Antony and Cleopatra by William Shakespeare, performed at the Royal Exchange Theatre, Manchester, 29 March 2005.

Reviewed by Richard Wood
Sheffield Hallam University

Wood, Richard. "Review of Antony and Cleopatra by William Shakespeare, performed at the Royal Exchange Theatre, Manchester, 29 March 2005". Early Modern Literary Studies 11.1 (May, 2005) 18.1-5<URL: http://purl.oclc.org/emls/11-1/revrwant.html>.

Directed by Braham Murray. Designed by Johanna Bryant. Battle Choreography by Mark Bruce. Lighting by Vince Herbert. Sound by Steve Brown. Music by Tayo Akinbode. Fights by Renny Krupinski. Musician: Dan McDonald. With Tom Mannion (Antony), Josette Bushell-Mingo (Cleopatra), Steven Robertson (Caesar), Terence Wilton (Enobarbus), Sarah Paul (Charmian), Gugu Mbatha-Raw (Iras and Octavia), Fergus O'Donnell (Dercetus), Joseph Mawle (Philo and Clown), Chris Hannon (Alexas and Seleucus), Everal A. Walsh (Soothsayer and Eros), Ali Sichilongo (Mardian), Will Tacey (Lepidus, Thidias and Watch), Simeon Truby (Dolabella and Sentry), Glenn Chapman (Scarus), Jack Lord (Maecenas, Schoolmaster and Diomedes), James Howard (Agrippa).

  1. Following the recent success of Greg Hersov's production of Ben Jonson's Volpone without Sir Politic and Madam Would-be, also for the Royal Exchange Theatre, Braham Murray offers a new Antony and Cleopatra minus Pompey and his retinue. Although such drastic cuts allow for a rattling pace, which brings the action to a close after an apparently brief three hours, they also create several problems for the sense of the play. Members of the audience navigating their way through the play's complex political landscape for the first time are aided by informative tracts on Roman history displayed on the walls for interval reading. Nevertheless, lessons in history cannot fill the gap left in the presentation of Shakespeare's characters (especially that of Antony) by the omission of those key scenes from Act Two.

  2. Before the action begins, melancholy North African music signals both the exoticism of Cleopatra's court and the tragedy that is to unfold. The production itself opens with Antony and Cleopatra making love on a pedestal dominated by an oversized scarab; the proximity of the scarab (the dung beetle of Egyptian art and myth) highlights the lovers' tragic fate from the outset. Designer Johanna Bryant's simple but effective set has an Egyptian court, denoted by familiar golden iconography, standing opposite silvered pillars of Rome. A stone floor, engraved with both Egyptian hieroglyphs and Roman numerals, occupies the ground (and sometime sea) between them.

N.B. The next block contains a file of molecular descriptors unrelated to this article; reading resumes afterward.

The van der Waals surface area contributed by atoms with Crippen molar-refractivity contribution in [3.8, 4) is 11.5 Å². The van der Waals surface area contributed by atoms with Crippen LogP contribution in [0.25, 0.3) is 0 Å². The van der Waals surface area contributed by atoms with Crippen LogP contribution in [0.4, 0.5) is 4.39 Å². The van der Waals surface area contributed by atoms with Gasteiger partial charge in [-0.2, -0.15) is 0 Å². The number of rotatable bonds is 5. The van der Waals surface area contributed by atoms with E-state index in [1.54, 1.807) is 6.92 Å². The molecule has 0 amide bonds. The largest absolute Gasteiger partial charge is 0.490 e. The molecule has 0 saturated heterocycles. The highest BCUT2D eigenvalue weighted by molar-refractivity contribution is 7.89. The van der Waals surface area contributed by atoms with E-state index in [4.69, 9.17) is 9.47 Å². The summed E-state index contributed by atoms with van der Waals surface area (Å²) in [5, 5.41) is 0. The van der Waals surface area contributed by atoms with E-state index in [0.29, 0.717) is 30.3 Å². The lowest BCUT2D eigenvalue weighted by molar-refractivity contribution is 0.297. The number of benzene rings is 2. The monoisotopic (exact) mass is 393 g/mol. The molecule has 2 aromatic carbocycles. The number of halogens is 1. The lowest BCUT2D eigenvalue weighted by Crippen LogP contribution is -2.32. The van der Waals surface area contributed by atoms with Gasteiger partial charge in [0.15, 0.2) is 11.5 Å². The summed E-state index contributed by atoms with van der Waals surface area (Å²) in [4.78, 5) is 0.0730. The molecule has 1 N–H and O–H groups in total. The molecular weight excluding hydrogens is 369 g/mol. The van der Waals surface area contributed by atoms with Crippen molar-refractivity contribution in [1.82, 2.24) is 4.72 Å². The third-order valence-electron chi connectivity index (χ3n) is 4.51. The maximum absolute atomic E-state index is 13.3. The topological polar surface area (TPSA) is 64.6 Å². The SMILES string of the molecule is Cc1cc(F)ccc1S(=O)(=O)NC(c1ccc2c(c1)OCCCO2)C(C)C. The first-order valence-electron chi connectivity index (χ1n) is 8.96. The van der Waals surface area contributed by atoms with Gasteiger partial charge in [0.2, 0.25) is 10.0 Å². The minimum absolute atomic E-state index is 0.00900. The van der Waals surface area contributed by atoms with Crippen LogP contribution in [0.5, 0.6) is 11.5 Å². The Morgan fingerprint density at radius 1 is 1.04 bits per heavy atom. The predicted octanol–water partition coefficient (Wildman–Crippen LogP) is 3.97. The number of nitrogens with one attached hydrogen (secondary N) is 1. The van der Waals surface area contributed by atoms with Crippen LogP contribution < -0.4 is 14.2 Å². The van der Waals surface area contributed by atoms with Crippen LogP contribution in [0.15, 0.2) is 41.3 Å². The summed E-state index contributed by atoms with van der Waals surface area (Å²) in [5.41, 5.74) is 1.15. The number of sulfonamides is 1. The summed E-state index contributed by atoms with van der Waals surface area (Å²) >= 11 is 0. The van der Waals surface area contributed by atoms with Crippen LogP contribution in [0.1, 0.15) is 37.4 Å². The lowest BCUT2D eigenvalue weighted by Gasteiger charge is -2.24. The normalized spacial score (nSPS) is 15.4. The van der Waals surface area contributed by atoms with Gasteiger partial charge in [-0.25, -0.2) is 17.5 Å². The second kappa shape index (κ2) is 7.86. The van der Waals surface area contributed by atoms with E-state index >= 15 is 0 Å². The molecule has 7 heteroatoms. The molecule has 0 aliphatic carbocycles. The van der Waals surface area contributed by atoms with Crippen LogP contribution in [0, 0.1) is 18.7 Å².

3. In the round space of the Royal Exchange such a setting might imply a play equally divided, both literally and figuratively, between Egypt and Rome. Yet, in no small part due to the absence of Pompey, Murray's production loads the Egyptian side of the dramatic equation to the detriment of the play as a whole. Without Pompey, not only is the necessity of Antony's departure from Egypt obscured, but also much of the play's use of the peculiar nature of Roman honour - typified by Pompey's rebuke to Menas, ''Tis not my profit that does lead mine honour; / Mine honour, it' - is lost. In this production, Antony begins as more 'strumpet's fool' than 'triple pillar of the world', and although Tom Mannion's performance is subtle and multifaceted, he struggles to convey any sense of the warrior so important to Octavius Caesar. The battle scene, dimly lit yet sharply choreographed, does however create a real sense of menace, not least for the front row of the audience, for whom any temptation to stretch their legs must be resisted. The actors' precise control of their weapons is matched by their wielding of synchronised oars, as the round floor becomes the stormy Mediterranean.

  4. Tilting the balance of the production even further towards the African shore of this dividing sea, the seductive portrayals of Shakespeare's Egyptians steal the show. A notable highlight comes early on, when Sarah Paul's Charmian and Gugu Mbatha-Raw's Iras interrogate the shamanic Soothsayer (Everal A. Walsh) about their fortunes, drawing out every last inch of bawdy laughter before being interrupted by Cleopatra's entrance. Indeed, this production is both halted and driven forward by Josette Bushell-Mingo's Cleopatra: she sets the pace. Much as the vagaries of Cleopatra's emotions entrance Mannion's Antony, so Bushell-Mingo dictates the dramatic intensity of the scenes in which she appears. Her Cleopatra is by turns achingly sensual and dangerously enraged, but always eerily centred; hers is the most physically and psychologically appealing performance, achieved without affectation or accessory; even the asp is barely visible.

  5. Unfortunately, the Romans, whether enjoying the decadence of a savoured cheroot in Egypt or the smoke-free asceticism of Rome, appear bound by the very buckles on their peculiar boots. And, although this provides a workable contrast with the barefoot liberty of the Egyptians, the performances often also appear unnecessarily leaden in their delivery. Apart from the scene immediately before his death, when Antony scorns Roman attire, and the arrival of the relatively sprightly and youthful Octavius (Steven Robertson) at the scene of the Egyptian queen's demise, the Romans never approach the energy necessary to complement that of Bushell-Mingo's Cleopatra. Ultimately, this Royal Exchange production leaves its audience with the impression of a solitary performance of a solitary queen.

Responses to this piece intended for the Readers' Forum may be sent to the Editor at M.Steggle@shu.ac.uk.

© 2005-, Matthew Steggle (Editor, EMLS).